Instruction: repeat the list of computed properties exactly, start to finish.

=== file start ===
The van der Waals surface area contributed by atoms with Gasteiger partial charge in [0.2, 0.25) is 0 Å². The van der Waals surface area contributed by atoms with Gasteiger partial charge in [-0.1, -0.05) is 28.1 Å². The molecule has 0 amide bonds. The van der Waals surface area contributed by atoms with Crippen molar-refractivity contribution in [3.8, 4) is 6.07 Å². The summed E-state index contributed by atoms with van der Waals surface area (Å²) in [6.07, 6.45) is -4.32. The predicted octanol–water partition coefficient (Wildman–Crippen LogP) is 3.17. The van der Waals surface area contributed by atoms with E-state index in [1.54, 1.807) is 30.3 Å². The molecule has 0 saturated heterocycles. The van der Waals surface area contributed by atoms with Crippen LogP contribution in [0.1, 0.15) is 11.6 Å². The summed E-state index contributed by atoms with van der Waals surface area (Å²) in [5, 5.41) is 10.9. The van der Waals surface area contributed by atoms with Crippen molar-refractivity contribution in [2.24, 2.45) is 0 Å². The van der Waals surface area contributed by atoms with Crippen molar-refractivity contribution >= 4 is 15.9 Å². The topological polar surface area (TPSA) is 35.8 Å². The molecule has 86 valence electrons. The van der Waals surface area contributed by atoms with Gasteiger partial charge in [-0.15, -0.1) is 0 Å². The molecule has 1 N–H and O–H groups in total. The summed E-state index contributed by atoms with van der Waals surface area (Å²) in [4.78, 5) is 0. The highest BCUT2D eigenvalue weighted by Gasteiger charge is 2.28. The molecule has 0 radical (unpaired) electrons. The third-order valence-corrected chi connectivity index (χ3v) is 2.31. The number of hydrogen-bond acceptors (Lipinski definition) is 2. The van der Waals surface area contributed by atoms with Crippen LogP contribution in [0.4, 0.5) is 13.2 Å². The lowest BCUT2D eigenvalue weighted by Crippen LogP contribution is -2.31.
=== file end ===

The van der Waals surface area contributed by atoms with Gasteiger partial charge in [0.2, 0.25) is 0 Å². The van der Waals surface area contributed by atoms with Gasteiger partial charge in [-0.1, -0.05) is 28.1 Å². The molecule has 0 amide bonds. The van der Waals surface area contributed by atoms with Crippen molar-refractivity contribution in [3.8, 4) is 6.07 Å². The summed E-state index contributed by atoms with van der Waals surface area (Å²) in [6.07, 6.45) is -4.32. The predicted octanol–water partition coefficient (Wildman–Crippen LogP) is 3.17. The van der Waals surface area contributed by atoms with E-state index in [1.54, 1.807) is 30.3 Å². The molecule has 0 saturated heterocycles. The van der Waals surface area contributed by atoms with Crippen LogP contribution in [0.1, 0.15) is 11.6 Å². The summed E-state index contributed by atoms with van der Waals surface area (Å²) in [5, 5.41) is 10.9. The van der Waals surface area contributed by atoms with Crippen molar-refractivity contribution in [2.24, 2.45) is 0 Å². The van der Waals surface area contributed by atoms with Crippen molar-refractivity contribution >= 4 is 15.9 Å². The topological polar surface area (TPSA) is 35.8 Å². The molecule has 86 valence electrons. The van der Waals surface area contributed by atoms with Gasteiger partial charge in [-0.15, -0.1) is 0 Å². The molecule has 1 N–H and O–H groups in total. The summed E-state index contributed by atoms with van der Waals surface area (Å²) in [4.78, 5) is 0. The highest BCUT2D eigenvalue weighted by Gasteiger charge is 2.28. The molecule has 0 radical (unpaired) electrons. The third-order valence-corrected chi connectivity index (χ3v) is 2.31. The number of hydrogen-bond acceptors (Lipinski definition) is 2. The van der Waals surface area contributed by atoms with Crippen LogP contribution in [0.4, 0.5) is 13.2 Å². The lowest BCUT2D eigenvalue weighted by Crippen LogP contribution is -2.31.